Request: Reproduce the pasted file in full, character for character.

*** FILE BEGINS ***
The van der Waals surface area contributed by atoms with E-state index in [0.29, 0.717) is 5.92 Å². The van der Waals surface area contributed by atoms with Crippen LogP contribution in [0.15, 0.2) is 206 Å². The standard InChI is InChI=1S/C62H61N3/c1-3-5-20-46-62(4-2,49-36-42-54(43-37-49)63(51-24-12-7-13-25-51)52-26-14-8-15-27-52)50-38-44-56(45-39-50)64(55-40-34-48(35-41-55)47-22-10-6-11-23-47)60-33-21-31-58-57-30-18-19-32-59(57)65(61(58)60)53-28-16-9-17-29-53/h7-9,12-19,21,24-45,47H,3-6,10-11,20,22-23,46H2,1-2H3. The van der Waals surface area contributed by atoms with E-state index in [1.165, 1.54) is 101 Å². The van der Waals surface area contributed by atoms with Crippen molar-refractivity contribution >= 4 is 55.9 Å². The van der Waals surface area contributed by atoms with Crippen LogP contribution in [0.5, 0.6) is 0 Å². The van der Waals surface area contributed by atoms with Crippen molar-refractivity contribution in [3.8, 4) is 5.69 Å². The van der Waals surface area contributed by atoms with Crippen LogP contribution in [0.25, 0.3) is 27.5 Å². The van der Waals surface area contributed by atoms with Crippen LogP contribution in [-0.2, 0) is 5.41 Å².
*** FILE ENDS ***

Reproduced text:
The van der Waals surface area contributed by atoms with E-state index in [0.29, 0.717) is 5.92 Å². The van der Waals surface area contributed by atoms with Crippen LogP contribution in [0.15, 0.2) is 206 Å². The standard InChI is InChI=1S/C62H61N3/c1-3-5-20-46-62(4-2,49-36-42-54(43-37-49)63(51-24-12-7-13-25-51)52-26-14-8-15-27-52)50-38-44-56(45-39-50)64(55-40-34-48(35-41-55)47-22-10-6-11-23-47)60-33-21-31-58-57-30-18-19-32-59(57)65(61(58)60)53-28-16-9-17-29-53/h7-9,12-19,21,24-45,47H,3-6,10-11,20,22-23,46H2,1-2H3. The van der Waals surface area contributed by atoms with E-state index in [1.165, 1.54) is 101 Å². The van der Waals surface area contributed by atoms with Crippen molar-refractivity contribution >= 4 is 55.9 Å². The van der Waals surface area contributed by atoms with Crippen LogP contribution in [0.5, 0.6) is 0 Å². The van der Waals surface area contributed by atoms with Crippen molar-refractivity contribution in [3.8, 4) is 5.69 Å². The van der Waals surface area contributed by atoms with Crippen LogP contribution in [0.25, 0.3) is 27.5 Å². The van der Waals surface area contributed by atoms with Crippen LogP contribution in [-0.2, 0) is 5.41 Å².